by Mimi Hedl
Winter and cold weather! Nothing feels better than to sit on the sofa and become hypnotized by the blazing fire. I could sit there all day but sooner rather than later the wood supply talks to me, my reverie stops and the morning chores begin. I size up the wood supply in the house. Ice and lots of snow can make the short trek to the woodshed seem like a gargantuan chore. Without dry, cured wood fires become an impossibility. No meals could get cooked or pipes kept from freezing, the inside garden would protest and canned goods would threaten to freeze. And so would I. Therefore, part of my morning chores involves splitting heating wood into cook-sized wood, carrying it inside to the wood box, and bringing in enough heating wood for the day and night. Once this critical mission gets accomplished, I can think about gardening duties.
Splitting wood has become second nature to me. It’s like washing dishes or doing laundry, a simple routine using tried and true techniques to achieve good results. It wasn’t always that way. And when friends ask me to teach them how to split, because it looks so easy, I’m reminded of my apprenticeship years ago and understand their frustration.
Early in Strawdog years, Hilary would fly back to Boulder for the Christmas school break. She felt eager to be indulged by the glittering lights of the city, her cousin Zoë, aunt and uncle Barbara and Bud, and her dad. Ron became her gladiator, risking life and limb to deliver her to the airport in St. Louis and seeing her onto her flight.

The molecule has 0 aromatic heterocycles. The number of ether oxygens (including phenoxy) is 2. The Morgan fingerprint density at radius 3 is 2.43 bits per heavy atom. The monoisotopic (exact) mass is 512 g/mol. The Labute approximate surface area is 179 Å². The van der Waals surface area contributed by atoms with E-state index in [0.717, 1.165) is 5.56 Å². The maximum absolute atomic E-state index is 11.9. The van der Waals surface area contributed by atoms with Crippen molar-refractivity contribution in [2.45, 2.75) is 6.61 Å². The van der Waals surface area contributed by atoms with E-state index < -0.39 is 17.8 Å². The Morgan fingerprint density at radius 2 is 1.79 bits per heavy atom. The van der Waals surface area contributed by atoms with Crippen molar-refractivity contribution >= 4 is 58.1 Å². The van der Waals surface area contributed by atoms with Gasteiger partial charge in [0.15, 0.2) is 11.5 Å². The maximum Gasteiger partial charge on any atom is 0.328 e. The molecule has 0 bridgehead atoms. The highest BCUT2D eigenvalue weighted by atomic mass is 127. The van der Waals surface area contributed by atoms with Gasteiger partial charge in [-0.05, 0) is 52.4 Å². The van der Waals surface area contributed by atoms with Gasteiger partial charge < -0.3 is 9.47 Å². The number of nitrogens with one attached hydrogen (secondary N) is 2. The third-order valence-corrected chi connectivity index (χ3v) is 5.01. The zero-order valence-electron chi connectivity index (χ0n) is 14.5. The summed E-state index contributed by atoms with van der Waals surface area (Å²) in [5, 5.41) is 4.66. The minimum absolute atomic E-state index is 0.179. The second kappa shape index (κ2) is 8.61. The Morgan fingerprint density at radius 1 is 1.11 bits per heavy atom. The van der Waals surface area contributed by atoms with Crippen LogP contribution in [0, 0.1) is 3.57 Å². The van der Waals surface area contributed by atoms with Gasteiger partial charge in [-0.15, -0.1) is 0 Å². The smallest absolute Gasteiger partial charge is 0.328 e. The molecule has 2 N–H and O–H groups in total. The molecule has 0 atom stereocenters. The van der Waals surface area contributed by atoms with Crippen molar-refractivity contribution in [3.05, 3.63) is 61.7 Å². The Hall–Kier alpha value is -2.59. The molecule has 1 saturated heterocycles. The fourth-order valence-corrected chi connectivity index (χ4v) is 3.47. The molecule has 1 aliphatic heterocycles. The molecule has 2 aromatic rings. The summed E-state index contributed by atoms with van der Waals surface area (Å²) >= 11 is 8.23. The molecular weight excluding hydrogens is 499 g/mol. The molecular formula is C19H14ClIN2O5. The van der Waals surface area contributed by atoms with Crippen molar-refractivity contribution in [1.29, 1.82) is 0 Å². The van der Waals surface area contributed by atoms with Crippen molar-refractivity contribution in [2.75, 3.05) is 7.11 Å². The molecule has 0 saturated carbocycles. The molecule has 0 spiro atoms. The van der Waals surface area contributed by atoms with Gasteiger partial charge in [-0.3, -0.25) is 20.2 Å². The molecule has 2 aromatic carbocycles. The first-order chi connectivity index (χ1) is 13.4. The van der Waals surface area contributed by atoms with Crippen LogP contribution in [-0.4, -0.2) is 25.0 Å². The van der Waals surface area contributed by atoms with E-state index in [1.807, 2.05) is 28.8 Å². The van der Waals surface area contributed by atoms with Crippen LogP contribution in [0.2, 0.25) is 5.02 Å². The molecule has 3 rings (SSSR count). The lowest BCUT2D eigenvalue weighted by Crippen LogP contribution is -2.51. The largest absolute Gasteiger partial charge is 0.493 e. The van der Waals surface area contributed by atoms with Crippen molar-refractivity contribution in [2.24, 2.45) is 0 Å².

Driving ‘Ol Red in snowy December required the constitution of a trained fighter. The ‘62 International did well as a farm truck, but what a sight it made on the interstate and how horrified Hilary must’ve felt to be seen in such a truck. As it happened, this time they left Strawdog in a snow storm leaving me behind to keep the home fires burning and worrying about them on their journey, 120 miles from home.
The fire did not burn brightly on that day. No matter what I did, I couldn’t get a blazing fire going. I realized I needed smaller wood and eyed the ax. Oh boy, why didn’t I pay more attention when Ron split wood. As the snow came down softly, gently, I picked up the ax, lined up a piece of wood, and tried to make little ones out of the chunk. The scars on the poor ax handle testified to my inexperience.
I figured that splitting wood resembled throwing a ball or catching one. It involved good eye/hand coordination. You had to eye the spot you wanted the ax to strike, keep staring at that point and then let the ax fall right there. What I didn’t know was how to hold the ax, how to let your hand glide up and down the handle, how to let the ax do the work and not your arm. All these skills had to mobilize at the exact moment of contact.
The cold didn’t bother me until I quit the exercise, then I’d go shivering into the house and stand by the fire, my hands, my feet freezing, nothing to show for my efforts. Then back outside. When I finally heard the satisfying cleaving of the chunk, I felt elated. I didn’t quite know what I’d done, but something had come together to pull the log apart. I managed to make enough small pieces to activate the fire and my enthusiasm for splitting. An equal or greater number of testimonies remain on the ax handle. I continued to practice most every day, on at least one or two chunks of wood, and after 40 years, I feel competent.
Funny how we remember those trials and tribulations. I can see the piece of earth where I began to learn how to split, now where the summer kitchen stands. I can see the bareness of the land. I can feel the fear and trepidation I had on so many levels in those early years. But I also remember the feeling of a small victory, like all pioneers must have when they accomplish one small task to keep them afloat a little while long.